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MUMBAI (Reuters) - Reserve Bank of India (RBI) governor Raghuram Rajan says global markets are at risk of a "crash" should investors start bailing out of risky assets created by the loose monetary policies of developed economies.
The comments, carried in an interview with Central Banking Journal, reiterate Rajan's previous warnings that emerging markets were especially vulnerable to big shifts in capital flows brought on by the unprecedented monetary accommodation in rich nations.
The former chief economist at the International Monetary Fund compared the current global markets to the 1930s - a period marked by the Great Depression.
Rajan said back then countries were engaged in a period of competitive devaluation, in a similar way to central banks now being engaged in ever more accommodative policies.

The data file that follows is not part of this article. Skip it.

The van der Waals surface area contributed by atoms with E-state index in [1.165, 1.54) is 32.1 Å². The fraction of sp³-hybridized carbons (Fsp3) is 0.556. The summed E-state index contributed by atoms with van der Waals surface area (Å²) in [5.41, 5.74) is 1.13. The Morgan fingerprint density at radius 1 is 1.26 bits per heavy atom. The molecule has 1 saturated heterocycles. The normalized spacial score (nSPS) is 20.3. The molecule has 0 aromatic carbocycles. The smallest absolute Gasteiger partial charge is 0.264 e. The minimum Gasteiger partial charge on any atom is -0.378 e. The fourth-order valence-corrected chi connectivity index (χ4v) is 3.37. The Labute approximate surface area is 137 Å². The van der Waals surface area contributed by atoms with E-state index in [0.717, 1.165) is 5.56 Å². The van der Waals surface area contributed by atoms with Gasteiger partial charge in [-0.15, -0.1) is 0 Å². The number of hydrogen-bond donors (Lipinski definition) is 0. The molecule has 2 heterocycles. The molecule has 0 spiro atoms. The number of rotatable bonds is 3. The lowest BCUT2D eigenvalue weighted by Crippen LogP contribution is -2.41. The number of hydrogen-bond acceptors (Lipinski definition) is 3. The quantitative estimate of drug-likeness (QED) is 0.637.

"We are taking a greater chance of having another crash at a time when the world is less capable of bearing the cost," Rajan said in an interview on the journal's website dated Wednesday.
Rajan said he worried about the impact of investors exiting markets all at once after buying heavily into assets inflated by these loose central bank policies.
"There will be major market volatility if that occurs. True, it may not happen if we can find a way to unwind everything steadily. But it is a big hope and a prayer," Rajan said.
Reporting by Rafael Nam and Suvashree Dey Choudhury; Editing by Alison Williams